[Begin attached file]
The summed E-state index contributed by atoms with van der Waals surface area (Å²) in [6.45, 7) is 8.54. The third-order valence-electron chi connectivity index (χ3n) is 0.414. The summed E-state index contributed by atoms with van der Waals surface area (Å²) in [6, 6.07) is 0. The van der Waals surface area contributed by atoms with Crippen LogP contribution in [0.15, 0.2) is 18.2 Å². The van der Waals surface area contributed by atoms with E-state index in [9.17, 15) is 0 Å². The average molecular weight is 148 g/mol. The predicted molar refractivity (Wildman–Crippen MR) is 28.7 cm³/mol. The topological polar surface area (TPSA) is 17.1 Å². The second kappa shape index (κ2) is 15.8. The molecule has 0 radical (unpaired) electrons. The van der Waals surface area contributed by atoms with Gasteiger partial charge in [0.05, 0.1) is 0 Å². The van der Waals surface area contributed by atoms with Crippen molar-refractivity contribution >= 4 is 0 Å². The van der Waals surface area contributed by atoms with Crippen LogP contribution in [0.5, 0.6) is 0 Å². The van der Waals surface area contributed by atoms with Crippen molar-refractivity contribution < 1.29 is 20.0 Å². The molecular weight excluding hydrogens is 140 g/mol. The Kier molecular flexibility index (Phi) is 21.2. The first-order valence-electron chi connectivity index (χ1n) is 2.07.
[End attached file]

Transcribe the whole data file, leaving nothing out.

The summed E-state index contributed by atoms with van der Waals surface area (Å²) in [6.45, 7) is 8.54. The third-order valence-electron chi connectivity index (χ3n) is 0.414. The summed E-state index contributed by atoms with van der Waals surface area (Å²) in [6, 6.07) is 0. The van der Waals surface area contributed by atoms with Crippen LogP contribution in [0.15, 0.2) is 18.2 Å². The van der Waals surface area contributed by atoms with E-state index in [9.17, 15) is 0 Å². The average molecular weight is 148 g/mol. The predicted molar refractivity (Wildman–Crippen MR) is 28.7 cm³/mol. The topological polar surface area (TPSA) is 17.1 Å². The second kappa shape index (κ2) is 15.8. The molecule has 0 radical (unpaired) electrons. The van der Waals surface area contributed by atoms with Gasteiger partial charge in [0.05, 0.1) is 0 Å². The van der Waals surface area contributed by atoms with Crippen molar-refractivity contribution >= 4 is 0 Å². The van der Waals surface area contributed by atoms with Crippen LogP contribution in [0.5, 0.6) is 0 Å². The van der Waals surface area contributed by atoms with Crippen molar-refractivity contribution < 1.29 is 20.0 Å². The molecular weight excluding hydrogens is 140 g/mol. The Kier molecular flexibility index (Phi) is 21.2. The first-order valence-electron chi connectivity index (χ1n) is 2.07.